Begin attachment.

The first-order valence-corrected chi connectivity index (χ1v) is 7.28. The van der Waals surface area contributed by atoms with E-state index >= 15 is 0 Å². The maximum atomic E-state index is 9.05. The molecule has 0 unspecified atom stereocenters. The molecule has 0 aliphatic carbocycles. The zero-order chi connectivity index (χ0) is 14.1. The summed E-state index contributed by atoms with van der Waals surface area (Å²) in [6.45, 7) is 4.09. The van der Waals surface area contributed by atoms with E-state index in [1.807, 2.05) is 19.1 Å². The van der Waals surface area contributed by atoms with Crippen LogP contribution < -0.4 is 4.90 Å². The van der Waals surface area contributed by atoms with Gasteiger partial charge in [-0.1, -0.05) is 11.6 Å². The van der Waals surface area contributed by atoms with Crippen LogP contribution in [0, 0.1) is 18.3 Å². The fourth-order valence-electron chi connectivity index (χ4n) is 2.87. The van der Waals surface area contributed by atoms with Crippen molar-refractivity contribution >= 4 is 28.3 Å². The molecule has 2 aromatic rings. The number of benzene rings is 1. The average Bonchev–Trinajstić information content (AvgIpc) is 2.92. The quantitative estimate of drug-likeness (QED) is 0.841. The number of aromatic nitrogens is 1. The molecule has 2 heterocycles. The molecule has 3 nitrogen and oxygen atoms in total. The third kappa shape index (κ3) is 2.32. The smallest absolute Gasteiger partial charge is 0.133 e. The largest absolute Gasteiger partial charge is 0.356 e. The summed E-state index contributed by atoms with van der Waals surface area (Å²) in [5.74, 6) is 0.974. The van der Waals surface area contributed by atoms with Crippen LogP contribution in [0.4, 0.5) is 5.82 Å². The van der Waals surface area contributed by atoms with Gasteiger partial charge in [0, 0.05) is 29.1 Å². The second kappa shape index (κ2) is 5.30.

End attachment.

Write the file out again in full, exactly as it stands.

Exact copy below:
The first-order valence-corrected chi connectivity index (χ1v) is 7.28. The van der Waals surface area contributed by atoms with E-state index >= 15 is 0 Å². The maximum atomic E-state index is 9.05. The molecule has 0 unspecified atom stereocenters. The molecule has 0 aliphatic carbocycles. The zero-order chi connectivity index (χ0) is 14.1. The summed E-state index contributed by atoms with van der Waals surface area (Å²) in [6.45, 7) is 4.09. The van der Waals surface area contributed by atoms with E-state index in [1.807, 2.05) is 19.1 Å². The van der Waals surface area contributed by atoms with Crippen LogP contribution < -0.4 is 4.90 Å². The van der Waals surface area contributed by atoms with Gasteiger partial charge in [-0.1, -0.05) is 11.6 Å². The van der Waals surface area contributed by atoms with Crippen LogP contribution in [0, 0.1) is 18.3 Å². The fourth-order valence-electron chi connectivity index (χ4n) is 2.87. The van der Waals surface area contributed by atoms with Crippen molar-refractivity contribution >= 4 is 28.3 Å². The molecule has 2 aromatic rings. The number of benzene rings is 1. The average Bonchev–Trinajstić information content (AvgIpc) is 2.92. The quantitative estimate of drug-likeness (QED) is 0.841. The number of aromatic nitrogens is 1. The molecule has 2 heterocycles. The molecule has 3 nitrogen and oxygen atoms in total. The third kappa shape index (κ3) is 2.32. The smallest absolute Gasteiger partial charge is 0.133 e. The largest absolute Gasteiger partial charge is 0.356 e. The summed E-state index contributed by atoms with van der Waals surface area (Å²) in [5.74, 6) is 0.974. The van der Waals surface area contributed by atoms with Crippen LogP contribution in [0.4, 0.5) is 5.82 Å². The van der Waals surface area contributed by atoms with Gasteiger partial charge in [0, 0.05) is 29.1 Å². The second kappa shape index (κ2) is 5.30.